It’s not just for Halloween! Dress-up play is fun every day
Who doesn’t love Halloween? The kids love the opportunity to play at being a superhero, a princess, or a spooky monster for an evening (not to mention trawling for sugar), and we love how adorable they look in their costumes. The tradition of Halloween dress-up is fun for all ages, and the historical roots of the practice are also fun to explore; according to Wikipedia:
“It was traditionally believed that the souls of the departed wandered the earth until All Saints’ Day, and All Hallows’ Eve provided one last chance for the dead to gain vengeance on their enemies before moving to the next world. In order to avoid being recognised by any soul that might be seeking such vengeance, people would don masks or costumes to disguise their identities.”
Costume trends have changed over the course of our lifetime, with adults often adopting the more traditional “scary” costumes while kids want to be their favorite cartoon characters. I think this probably relates to the ubiquity of licensed characters in their lives today (more so even than when we were kids), but it also relates to the benefits and appeal of everyday dress-up for kids: the roles they choose are often specific to their emotional needs.
For a closer look, let’s turn to the ultimate expert on kids and their feelings: Mr. Rogers! Hedda Sharapan, Director of Early Childhood Initiatives at the Fred Rogers Company, writes:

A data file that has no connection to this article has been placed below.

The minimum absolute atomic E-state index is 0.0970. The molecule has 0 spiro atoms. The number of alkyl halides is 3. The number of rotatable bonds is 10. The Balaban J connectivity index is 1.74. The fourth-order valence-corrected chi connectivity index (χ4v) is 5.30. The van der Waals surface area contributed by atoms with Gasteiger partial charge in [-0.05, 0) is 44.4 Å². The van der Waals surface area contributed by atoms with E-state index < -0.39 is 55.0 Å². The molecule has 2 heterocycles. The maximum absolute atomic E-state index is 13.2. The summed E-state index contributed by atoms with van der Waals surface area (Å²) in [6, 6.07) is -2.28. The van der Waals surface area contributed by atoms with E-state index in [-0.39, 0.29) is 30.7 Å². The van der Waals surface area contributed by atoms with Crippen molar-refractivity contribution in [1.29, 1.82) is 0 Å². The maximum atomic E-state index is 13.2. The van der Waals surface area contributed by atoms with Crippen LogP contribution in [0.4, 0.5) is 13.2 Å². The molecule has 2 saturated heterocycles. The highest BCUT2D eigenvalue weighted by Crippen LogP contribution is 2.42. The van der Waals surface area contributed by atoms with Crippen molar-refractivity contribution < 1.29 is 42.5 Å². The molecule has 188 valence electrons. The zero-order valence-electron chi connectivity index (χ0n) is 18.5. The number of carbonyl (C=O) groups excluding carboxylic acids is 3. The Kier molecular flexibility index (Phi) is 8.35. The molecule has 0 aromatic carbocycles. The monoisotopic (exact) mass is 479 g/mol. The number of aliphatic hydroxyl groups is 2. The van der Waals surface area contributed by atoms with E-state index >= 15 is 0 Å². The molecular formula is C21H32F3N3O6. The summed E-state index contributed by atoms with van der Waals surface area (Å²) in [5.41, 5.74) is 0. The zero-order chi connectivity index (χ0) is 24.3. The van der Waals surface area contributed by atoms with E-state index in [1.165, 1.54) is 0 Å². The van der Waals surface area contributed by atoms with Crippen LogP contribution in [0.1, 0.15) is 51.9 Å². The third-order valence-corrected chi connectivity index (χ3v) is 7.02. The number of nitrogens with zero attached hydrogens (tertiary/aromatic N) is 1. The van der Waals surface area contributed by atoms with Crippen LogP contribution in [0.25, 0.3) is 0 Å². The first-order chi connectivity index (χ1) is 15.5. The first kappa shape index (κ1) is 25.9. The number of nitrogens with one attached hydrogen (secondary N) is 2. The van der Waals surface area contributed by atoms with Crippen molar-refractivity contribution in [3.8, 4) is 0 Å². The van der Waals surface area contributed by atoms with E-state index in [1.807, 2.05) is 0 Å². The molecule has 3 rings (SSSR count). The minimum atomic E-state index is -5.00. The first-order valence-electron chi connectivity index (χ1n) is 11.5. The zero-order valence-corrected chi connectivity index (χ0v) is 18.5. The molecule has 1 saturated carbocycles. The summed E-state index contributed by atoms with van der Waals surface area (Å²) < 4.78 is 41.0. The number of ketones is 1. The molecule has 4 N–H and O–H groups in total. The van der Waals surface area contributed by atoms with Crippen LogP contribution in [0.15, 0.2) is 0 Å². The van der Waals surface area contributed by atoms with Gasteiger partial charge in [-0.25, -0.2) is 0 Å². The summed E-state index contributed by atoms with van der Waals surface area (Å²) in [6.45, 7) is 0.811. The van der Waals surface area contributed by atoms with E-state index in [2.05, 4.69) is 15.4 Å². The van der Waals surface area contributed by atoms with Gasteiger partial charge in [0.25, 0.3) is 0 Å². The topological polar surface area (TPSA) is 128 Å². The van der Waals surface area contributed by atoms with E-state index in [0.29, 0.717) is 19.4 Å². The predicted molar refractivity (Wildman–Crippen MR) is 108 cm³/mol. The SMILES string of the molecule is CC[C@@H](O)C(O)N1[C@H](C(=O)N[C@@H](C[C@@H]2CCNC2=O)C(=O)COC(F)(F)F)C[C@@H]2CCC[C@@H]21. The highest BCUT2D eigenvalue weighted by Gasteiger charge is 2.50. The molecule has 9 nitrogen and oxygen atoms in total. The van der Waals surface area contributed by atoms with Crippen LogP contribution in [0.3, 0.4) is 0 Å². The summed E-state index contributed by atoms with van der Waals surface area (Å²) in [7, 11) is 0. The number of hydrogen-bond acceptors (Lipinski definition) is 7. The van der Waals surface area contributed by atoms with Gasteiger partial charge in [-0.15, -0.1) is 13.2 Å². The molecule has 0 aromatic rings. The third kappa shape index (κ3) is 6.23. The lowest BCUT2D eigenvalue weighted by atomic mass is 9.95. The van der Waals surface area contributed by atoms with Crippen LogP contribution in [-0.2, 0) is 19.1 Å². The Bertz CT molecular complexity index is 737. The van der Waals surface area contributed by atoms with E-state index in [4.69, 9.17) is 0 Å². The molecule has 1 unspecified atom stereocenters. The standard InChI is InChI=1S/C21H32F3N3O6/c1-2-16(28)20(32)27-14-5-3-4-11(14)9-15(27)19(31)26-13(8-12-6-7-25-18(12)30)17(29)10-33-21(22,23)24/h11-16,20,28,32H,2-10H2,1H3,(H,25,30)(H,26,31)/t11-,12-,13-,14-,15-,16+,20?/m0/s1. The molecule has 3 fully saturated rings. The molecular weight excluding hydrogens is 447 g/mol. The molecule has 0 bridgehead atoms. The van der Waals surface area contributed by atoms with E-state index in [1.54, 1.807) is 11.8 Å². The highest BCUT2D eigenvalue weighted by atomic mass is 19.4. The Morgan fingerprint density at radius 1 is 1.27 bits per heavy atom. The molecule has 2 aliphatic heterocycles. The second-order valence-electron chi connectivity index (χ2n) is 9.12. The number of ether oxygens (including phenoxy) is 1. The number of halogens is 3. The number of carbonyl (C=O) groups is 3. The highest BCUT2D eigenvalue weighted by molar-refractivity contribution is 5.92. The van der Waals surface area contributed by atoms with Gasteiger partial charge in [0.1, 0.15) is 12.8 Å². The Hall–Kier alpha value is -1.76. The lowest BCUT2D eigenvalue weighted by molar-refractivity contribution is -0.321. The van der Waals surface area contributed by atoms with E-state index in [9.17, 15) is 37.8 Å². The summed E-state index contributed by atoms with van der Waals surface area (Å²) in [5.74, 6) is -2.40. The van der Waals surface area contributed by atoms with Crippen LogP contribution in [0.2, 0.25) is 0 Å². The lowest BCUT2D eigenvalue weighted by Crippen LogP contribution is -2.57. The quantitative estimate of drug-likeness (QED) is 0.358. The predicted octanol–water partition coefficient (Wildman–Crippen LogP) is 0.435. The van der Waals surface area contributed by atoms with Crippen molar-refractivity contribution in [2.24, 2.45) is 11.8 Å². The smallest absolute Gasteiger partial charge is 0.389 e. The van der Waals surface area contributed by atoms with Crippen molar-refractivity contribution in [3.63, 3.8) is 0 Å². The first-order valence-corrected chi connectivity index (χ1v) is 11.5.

“When children dress up in costumes as grownups or other powerful characters, they’re playing about being in charge. While children often argue about wanting to be in charge, they don’t really want to be in charge because that might be too scary for them. But it does help them to feel powerful some of the time, like in their play, where they can be in charge, without the responsibility.”
It’s not hard to see where this relates to kids wanting to pretend to be Batman – there’s no one who’s more in charge than the Dark Knight! Pretending to be a fire chief, a police officer, or a rock star also lets kids try on the same powerful adult role in a safe and fun way. Pretending to be a doctor is a good way to temporarily reverse that power relation for kids who find going to the doctor a little scary, and pretending to be a pirate is a good way to add a little harmless mischief to that power-play.
(And of course, pretending to be a certain Ice Queen is a great power fantasy for girls or even for boys – who wouldn’t want to try on Elsa’s awesome magical ice powers for size?)
Dress-up play also engages abstract thinking skills, helps kids express and master their feelings, and helps kids develop self-regulation. Every costume, from the realistic to the fantastic, offers kids a unique way to play, and to learn, too.
So while our selection of costumes for kids is great for your Halloween shopping, don’t make it a once-a-year occasion! A cape, a mask, a hat or an eyepatch can all open up new imaginary worlds that kids will be eager to enter.
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